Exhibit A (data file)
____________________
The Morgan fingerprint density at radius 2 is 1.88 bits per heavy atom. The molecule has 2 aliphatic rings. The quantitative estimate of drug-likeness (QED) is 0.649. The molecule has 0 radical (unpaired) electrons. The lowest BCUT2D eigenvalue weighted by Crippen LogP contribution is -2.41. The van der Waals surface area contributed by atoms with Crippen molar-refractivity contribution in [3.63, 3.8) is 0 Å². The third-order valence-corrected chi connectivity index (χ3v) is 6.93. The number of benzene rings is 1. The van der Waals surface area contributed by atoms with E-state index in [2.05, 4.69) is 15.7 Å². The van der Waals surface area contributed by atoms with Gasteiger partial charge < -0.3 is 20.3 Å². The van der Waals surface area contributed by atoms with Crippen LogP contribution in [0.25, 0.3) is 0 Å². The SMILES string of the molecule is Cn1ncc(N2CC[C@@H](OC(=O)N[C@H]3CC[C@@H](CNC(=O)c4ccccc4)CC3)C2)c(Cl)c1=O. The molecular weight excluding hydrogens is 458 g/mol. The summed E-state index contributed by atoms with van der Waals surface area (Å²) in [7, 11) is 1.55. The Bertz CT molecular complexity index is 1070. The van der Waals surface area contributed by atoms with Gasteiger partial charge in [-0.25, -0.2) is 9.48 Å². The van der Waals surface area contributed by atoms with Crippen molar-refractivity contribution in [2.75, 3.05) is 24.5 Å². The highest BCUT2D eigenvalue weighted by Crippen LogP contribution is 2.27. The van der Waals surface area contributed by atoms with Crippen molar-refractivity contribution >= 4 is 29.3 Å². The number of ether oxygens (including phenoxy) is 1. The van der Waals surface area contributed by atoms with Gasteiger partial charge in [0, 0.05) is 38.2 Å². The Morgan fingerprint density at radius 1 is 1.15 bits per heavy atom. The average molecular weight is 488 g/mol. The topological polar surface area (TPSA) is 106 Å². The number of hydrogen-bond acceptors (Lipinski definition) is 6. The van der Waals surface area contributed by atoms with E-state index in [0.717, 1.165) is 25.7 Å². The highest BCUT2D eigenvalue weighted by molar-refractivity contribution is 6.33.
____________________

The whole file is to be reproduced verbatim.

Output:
The Morgan fingerprint density at radius 2 is 1.88 bits per heavy atom. The molecule has 2 aliphatic rings. The quantitative estimate of drug-likeness (QED) is 0.649. The molecule has 0 radical (unpaired) electrons. The lowest BCUT2D eigenvalue weighted by Crippen LogP contribution is -2.41. The van der Waals surface area contributed by atoms with Crippen molar-refractivity contribution in [3.63, 3.8) is 0 Å². The third-order valence-corrected chi connectivity index (χ3v) is 6.93. The number of benzene rings is 1. The van der Waals surface area contributed by atoms with E-state index in [2.05, 4.69) is 15.7 Å². The van der Waals surface area contributed by atoms with Gasteiger partial charge < -0.3 is 20.3 Å². The van der Waals surface area contributed by atoms with Crippen LogP contribution in [0.25, 0.3) is 0 Å². The SMILES string of the molecule is Cn1ncc(N2CC[C@@H](OC(=O)N[C@H]3CC[C@@H](CNC(=O)c4ccccc4)CC3)C2)c(Cl)c1=O. The molecular weight excluding hydrogens is 458 g/mol. The summed E-state index contributed by atoms with van der Waals surface area (Å²) in [7, 11) is 1.55. The Bertz CT molecular complexity index is 1070. The van der Waals surface area contributed by atoms with Gasteiger partial charge in [-0.25, -0.2) is 9.48 Å². The van der Waals surface area contributed by atoms with Crippen molar-refractivity contribution in [2.75, 3.05) is 24.5 Å². The highest BCUT2D eigenvalue weighted by Crippen LogP contribution is 2.27. The van der Waals surface area contributed by atoms with Crippen molar-refractivity contribution >= 4 is 29.3 Å². The number of ether oxygens (including phenoxy) is 1. The van der Waals surface area contributed by atoms with Gasteiger partial charge in [0, 0.05) is 38.2 Å². The Morgan fingerprint density at radius 1 is 1.15 bits per heavy atom. The average molecular weight is 488 g/mol. The topological polar surface area (TPSA) is 106 Å². The number of hydrogen-bond acceptors (Lipinski definition) is 6. The van der Waals surface area contributed by atoms with E-state index in [0.717, 1.165) is 25.7 Å². The highest BCUT2D eigenvalue weighted by molar-refractivity contribution is 6.33.